Date of Graduation
Master of Arts in Anthropology (MA)
Peter S. Ungar
Second Committee Member
Joseph M. Plavcan
Third Committee Member
Anthropology, Diet, Hominin, Microwear, Paranthropus, Teeth
The original microwear texture baseline for South African hominins was done by Scott et al. (2005) and concluded that Paranthropus robustus exhibited higher complexity values (Asfc) that are seen in occasional hard object feeders. Australopithecus africanus has higher anisotropy values (epLsar) consistent with consuming tough objects. This study expands upon this baseline by increasing the sample size from n = 9 for P. robustus and n = 10 for Au. africanus to n = 66 and n = 44, respectively. Additionally, this study incorporates multiple different sites and deposits. The P. robustus sample includes Drimolen, Kromdraai, and an expanded sample from Swartkrans, incorporating samples from Member 1 Hanging Remnant, Member 1 Lower Bank, Member 2, and Member 3. The Au. africanus sample expands the Sterkfontein sample and also incorporates Makapansgat.
White-light confocal microscopy in conjunction with scale-sensitive fractal analysis quantifies microwear texture variables. In addition, ISO parameters are also incorporated to further elaborate on specific attributes of texture patterns. ANOVA and MANOVA tests assess differences among central tendencies between taxa as well as among deposits. Pairwise tests assess differences in dispersion among P. robustus bearing deposits. Between taxa, the same complexity and anisotropy patterns seen in the previous study are also seen in this study. Among the P. robustus bearing deposits, there were no significant differences among central tendencies, but there were differences in dispersion. This suggests that while there is variation in textures among P. robustus samples, these differences are not outside the overall range seen for the species.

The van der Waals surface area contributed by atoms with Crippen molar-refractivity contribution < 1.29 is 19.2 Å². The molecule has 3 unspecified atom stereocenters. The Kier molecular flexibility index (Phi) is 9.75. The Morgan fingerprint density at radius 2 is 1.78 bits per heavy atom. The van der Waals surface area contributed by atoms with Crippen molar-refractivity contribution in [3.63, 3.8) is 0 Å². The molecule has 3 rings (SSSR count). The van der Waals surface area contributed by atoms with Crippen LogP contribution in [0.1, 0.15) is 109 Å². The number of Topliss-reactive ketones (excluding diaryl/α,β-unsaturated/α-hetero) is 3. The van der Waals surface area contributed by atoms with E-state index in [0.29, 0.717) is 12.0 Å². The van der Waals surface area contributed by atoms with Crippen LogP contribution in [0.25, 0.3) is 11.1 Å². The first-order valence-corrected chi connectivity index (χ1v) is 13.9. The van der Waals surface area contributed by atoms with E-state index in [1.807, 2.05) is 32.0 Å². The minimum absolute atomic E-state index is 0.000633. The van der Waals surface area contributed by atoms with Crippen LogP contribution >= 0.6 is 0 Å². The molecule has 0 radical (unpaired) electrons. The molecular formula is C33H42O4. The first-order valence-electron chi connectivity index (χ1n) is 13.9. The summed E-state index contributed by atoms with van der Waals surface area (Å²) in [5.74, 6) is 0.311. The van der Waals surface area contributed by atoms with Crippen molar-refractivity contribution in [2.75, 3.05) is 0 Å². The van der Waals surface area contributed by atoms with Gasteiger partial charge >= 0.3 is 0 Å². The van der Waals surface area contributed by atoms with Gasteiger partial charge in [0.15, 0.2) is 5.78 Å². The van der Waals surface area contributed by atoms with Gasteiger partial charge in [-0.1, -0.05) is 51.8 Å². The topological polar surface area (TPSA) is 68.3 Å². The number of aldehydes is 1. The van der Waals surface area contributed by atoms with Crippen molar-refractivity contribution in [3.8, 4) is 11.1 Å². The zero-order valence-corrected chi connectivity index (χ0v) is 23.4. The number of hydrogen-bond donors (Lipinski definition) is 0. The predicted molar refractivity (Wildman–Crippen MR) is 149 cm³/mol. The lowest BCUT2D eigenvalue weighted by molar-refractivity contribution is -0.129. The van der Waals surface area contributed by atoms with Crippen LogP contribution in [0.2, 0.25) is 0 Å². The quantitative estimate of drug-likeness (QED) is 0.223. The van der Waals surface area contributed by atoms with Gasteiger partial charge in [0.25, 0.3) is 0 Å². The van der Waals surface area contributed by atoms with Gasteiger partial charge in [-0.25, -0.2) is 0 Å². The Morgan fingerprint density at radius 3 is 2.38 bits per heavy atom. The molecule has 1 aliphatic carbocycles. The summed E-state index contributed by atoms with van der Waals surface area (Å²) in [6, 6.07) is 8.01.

Peterson, Alexandria Sachiko, "Dental Microwear Textures of Paranthropus robustus from Kromdraai, Drimolen, and an Enlarged Sample from Swartkrans: Ecological and Intraspecific Variation" (2017). Theses and Dissertations. 2458.